Artists’ need for affordable housing and spaces appropriate for making art was identified in the Investing in Creativity report as a particularly urgent problem. LINC’s earliest research project was a partnership with Community Partners Consultants and the Local Initiatives Support Corporation (LISC), one of the largest funders of community development in the country, to explore whether and how LISC local affiliates were investing in artist spaces. The research report revealed that LISC had funded 11 new artist spaces, generating more than 400,000 square feet of artist workspace that attracted over $40 million in additional public and private funding.*The extent of this work showed that local community development corporations could see the powerful connections between artistic production and effective community development. At the same time, the Massachusetts Cultural Council, a Creative Communities partner, took up the issue of space in their local work and quickly began generating information on effective ways to integrate artist space into community development efforts there.
The results of this field-based work, combined with additional research commissioned from the Urban Institute specific to artist space development, reinforced the lessons coming out of LINC’s Artography program. It became clear that cultural organizations with stable access to space behave differently than those for whom space is an issue. This is particularly true for small and mid-sized organizations and organizations rooted in communities of color. Space-rooted organizations can take more risks because they control the use of their facilities, and the spaces of culturally-specific organizations serve as community anchors that promote cultural equity.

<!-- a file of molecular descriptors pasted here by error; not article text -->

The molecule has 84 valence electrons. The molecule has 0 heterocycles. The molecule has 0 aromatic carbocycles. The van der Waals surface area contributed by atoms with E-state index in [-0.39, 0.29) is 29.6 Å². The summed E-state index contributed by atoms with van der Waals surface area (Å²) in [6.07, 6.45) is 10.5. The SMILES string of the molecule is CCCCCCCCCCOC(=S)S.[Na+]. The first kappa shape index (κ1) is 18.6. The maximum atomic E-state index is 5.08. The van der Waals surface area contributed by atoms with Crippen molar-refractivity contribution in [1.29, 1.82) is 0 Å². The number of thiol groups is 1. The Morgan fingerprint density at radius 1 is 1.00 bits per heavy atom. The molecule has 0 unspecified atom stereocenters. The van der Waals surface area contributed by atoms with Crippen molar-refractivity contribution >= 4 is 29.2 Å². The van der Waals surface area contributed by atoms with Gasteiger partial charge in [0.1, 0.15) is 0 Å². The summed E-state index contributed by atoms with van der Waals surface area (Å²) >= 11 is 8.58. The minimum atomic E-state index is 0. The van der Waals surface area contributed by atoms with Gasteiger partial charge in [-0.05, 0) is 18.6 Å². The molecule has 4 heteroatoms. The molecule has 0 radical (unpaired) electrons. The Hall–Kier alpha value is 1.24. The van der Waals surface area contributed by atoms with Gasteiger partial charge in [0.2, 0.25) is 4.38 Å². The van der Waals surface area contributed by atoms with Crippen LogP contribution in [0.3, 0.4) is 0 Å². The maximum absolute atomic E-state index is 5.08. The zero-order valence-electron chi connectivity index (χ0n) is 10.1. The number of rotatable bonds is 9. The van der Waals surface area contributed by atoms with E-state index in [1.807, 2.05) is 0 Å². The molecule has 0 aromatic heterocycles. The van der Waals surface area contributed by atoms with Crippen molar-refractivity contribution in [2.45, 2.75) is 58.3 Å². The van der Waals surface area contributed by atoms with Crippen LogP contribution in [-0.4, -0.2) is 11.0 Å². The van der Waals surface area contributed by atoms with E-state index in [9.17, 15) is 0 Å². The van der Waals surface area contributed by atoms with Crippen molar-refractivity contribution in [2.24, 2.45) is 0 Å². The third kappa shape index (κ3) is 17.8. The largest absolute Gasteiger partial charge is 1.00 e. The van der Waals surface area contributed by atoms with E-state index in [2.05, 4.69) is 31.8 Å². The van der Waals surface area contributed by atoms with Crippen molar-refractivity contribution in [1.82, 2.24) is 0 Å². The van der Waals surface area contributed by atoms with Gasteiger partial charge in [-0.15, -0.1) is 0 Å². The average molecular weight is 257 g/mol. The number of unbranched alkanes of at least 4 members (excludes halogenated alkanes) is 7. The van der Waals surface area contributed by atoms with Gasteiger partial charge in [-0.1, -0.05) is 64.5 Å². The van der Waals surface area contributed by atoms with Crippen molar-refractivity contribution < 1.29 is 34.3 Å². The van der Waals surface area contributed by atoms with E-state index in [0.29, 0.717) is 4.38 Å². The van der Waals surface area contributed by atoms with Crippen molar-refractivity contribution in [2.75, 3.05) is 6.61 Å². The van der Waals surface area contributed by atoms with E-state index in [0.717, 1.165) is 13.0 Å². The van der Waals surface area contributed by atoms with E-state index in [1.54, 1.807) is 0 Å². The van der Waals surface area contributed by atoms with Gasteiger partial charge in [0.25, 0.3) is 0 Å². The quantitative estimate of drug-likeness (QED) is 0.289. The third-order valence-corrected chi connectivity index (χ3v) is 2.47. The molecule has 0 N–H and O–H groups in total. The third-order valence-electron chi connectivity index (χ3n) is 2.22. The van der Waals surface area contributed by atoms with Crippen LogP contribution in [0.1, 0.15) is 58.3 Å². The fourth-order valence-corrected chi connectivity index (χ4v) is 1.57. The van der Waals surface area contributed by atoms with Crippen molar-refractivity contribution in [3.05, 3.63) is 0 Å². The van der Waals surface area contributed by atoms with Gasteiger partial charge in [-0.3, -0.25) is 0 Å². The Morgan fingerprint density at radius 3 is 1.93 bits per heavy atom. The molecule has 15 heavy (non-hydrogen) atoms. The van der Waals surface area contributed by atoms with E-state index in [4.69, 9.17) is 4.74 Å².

Through its various space-related efforts, LINC recognized that an opportunity was emerging to reframe discussions of artist space development—moving it beyond the concerns of individual organizations and individual artists to a broader context involving community development, cultural equity, transmission of cultural heritage, and the integral role of artists and arts organizations in the life of every community. LINC proceeded to develop two new funding opportunities that would propel that reframing: the MetLife Foundation Innovative Space Awards (ISAs) and the Ford Foundation Space for Change Planning and Pre-Development Grants. Both grants included a suite of complementary supports—including the commission of relevant research, facilitation of peer learning, and rigorous technical assistance.
In 2009, with support from MetLife Foundation, LINC invited applications to its Innovative Space Awards, a competitive national funding program designed to highlight the role that affordable artist space projects play in community revitalization and community development. LINC collaborated with MIT’s Department of Urban Studies & Planning to develop a framework for identifying a broad cross-section of potential award recipients. In two rounds of grantmaking, LINC recognized 12 organizations that reflected the wide spectrum of exemplary projects being developed across the country—from the International Sonoran Desert Alliance in Ajo, AZ to Side Street Projects in Pasadena, CA—providing unrestricted awards to further advance their work. Additionally, LINC sought to bring greater visibility to these and other outstanding examples of cultural facilities by using the ISA applications it received to seed a National Artist Space Database, a searchable online resource where artists, developers, investors, and others could learn from existing models of progressive art space development projects.
Inovative Space Award Cohort:
Artists for Humanity (Boston, MA)
AVA Gallery and Art Center (Lebanon, NH)
Carnegie Center for Literacy and Learning (Lexington, KY)
City of Asylum/Pittsburgh (Pittsburgh, PA)
International Sonoran Desert Alliance (Ajo, AZ)
Kamehameha Schools (Kailua-Kona, HI)
Open Book (Minneapolis, MN)
Project Row Houses (Houston, TX)
Side Street Projects (Pasadena, CA)
Soo Theatre Project (Sault Ste. Marie, MI)
Watts House Project (Los Angeles, CA)
Youngstown Cultural Arts Center (Seattle, WA)